Molly Hammerton-Woodhouse

The Future


When we discovered

the fundamental flaws in humanity –

inequality, cruelty, class divide,

discrimination –

we rectified them.

Parents choose their child’s genome

while they are still growing

only the positive traits can be deposited.

Intelligence, height, looks;

they can all be designed.

The perfect child

born from a perfect system.

Obviously, there are different services…

(premium is expensive).

Some of the more “underprivileged”

(that’s the politically correct term) 

choose to play by the genetic lottery –

apparently that’s how

it used to happen

(No wonder society was flawed, they cried!). 

The Company’s slogan is:

 cheap work is never good and good work is never cheap 

imagine what free must be. 


This poem displayed an exceptionally well-managed sense of tone. You can really imagine the person speaking and the world to which they belong. Clearly a lot of thought has gone into the use of poetic form which is evidenced in the artful line breaks as well as the way the poem takes George Szirtes’s brilliant advice on poetic first lines and last lines (‘step on heavily, step off lightly’). Kayo Chingonyi, Orwell Youth Prize Judge

Molly Hammerton-Woodhouse is a senior Orwell Youth Prize 2020 Runner Up, responding to the theme ‘The Future We Want’.


What was the inspiration for your piece?
It’s been a concept I’ve been working on for a while (since my GCSEs) based on something I had learnt in Biology. I’ve always been a fan of dystopian fiction, so I wanted to write about a future where society believes they have solved the problems faced by humanity currently by using a science which is seen as unethical. However, it becomes clear to the reader as they continue that there is a problem with this system and has not really changed anything, contrary to what the narrator believes. I wanted to comment on how we can’t improve these things using science (arguably the easy way out), instead we need to communicate with each other in order to create more equality in society.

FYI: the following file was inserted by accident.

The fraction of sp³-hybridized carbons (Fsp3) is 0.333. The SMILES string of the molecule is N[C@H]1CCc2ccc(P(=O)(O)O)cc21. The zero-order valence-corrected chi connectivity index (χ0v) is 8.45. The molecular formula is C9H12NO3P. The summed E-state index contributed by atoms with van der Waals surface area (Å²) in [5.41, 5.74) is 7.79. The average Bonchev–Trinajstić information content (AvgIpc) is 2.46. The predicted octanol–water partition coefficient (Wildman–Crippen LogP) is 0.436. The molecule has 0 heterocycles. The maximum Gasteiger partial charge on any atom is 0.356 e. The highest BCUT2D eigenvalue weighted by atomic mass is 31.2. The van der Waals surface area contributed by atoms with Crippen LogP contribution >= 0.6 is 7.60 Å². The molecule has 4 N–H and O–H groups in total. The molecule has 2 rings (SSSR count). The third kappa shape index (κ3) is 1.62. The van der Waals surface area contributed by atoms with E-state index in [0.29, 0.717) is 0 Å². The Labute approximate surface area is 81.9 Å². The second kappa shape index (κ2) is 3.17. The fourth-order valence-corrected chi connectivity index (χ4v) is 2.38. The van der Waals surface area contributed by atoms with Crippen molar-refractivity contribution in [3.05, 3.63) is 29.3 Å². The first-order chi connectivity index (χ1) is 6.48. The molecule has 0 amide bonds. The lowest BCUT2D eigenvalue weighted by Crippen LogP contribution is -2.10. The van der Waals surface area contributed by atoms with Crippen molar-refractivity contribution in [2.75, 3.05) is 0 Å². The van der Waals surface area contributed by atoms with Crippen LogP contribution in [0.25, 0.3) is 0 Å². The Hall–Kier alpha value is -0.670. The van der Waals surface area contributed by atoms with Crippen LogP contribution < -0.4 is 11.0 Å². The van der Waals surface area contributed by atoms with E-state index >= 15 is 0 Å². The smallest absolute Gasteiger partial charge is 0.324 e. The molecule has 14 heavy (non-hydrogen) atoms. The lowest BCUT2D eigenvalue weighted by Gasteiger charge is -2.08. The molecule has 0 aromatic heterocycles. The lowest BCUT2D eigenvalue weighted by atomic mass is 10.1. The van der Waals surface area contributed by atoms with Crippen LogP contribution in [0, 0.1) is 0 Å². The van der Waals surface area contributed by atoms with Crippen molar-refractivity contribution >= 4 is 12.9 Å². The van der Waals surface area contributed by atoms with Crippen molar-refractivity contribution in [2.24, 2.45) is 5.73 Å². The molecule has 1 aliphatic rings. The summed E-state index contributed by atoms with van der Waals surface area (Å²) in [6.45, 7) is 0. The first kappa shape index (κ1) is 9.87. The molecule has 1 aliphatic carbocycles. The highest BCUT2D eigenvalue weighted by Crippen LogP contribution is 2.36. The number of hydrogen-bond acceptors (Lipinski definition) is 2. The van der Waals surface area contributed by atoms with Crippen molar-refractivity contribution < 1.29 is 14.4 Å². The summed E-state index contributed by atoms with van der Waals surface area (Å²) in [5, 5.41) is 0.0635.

What is your one tip to young writers?
Write however and whatever you want. I know as an A-level English student that when you write anything for school, you have to keep in mind what the person who is marking will be looking for: spelling, grammar, adjectives, and adverbs. That’s fine for school, but when you’re writing for you that doesn’t matter. You don’t have a success criteria to meet, you just have the message you want to write down, no matter how you want to convey it to the world. Write without constraints first, worry about editing later.

Which writer/s most inspire you and why?
There are so many to choose from! One of my favourite books is Warm Bodies written by Isaac Marion. I love Marion’s writing style as there are some beautiful lines that have stuck with me ever since I read it and I hope that my writing will have that much impact on someone. I also adore Kerri Maniscalco’s Stalking Jack the Ripper series and Stephanie Garber’s Caraval series. They both have strong female leads who are witty and not emotionally cold; they overcome such hardships and the writers, particularly Garber, use such gorgeous and unusual metaphors to create the worlds they are set in.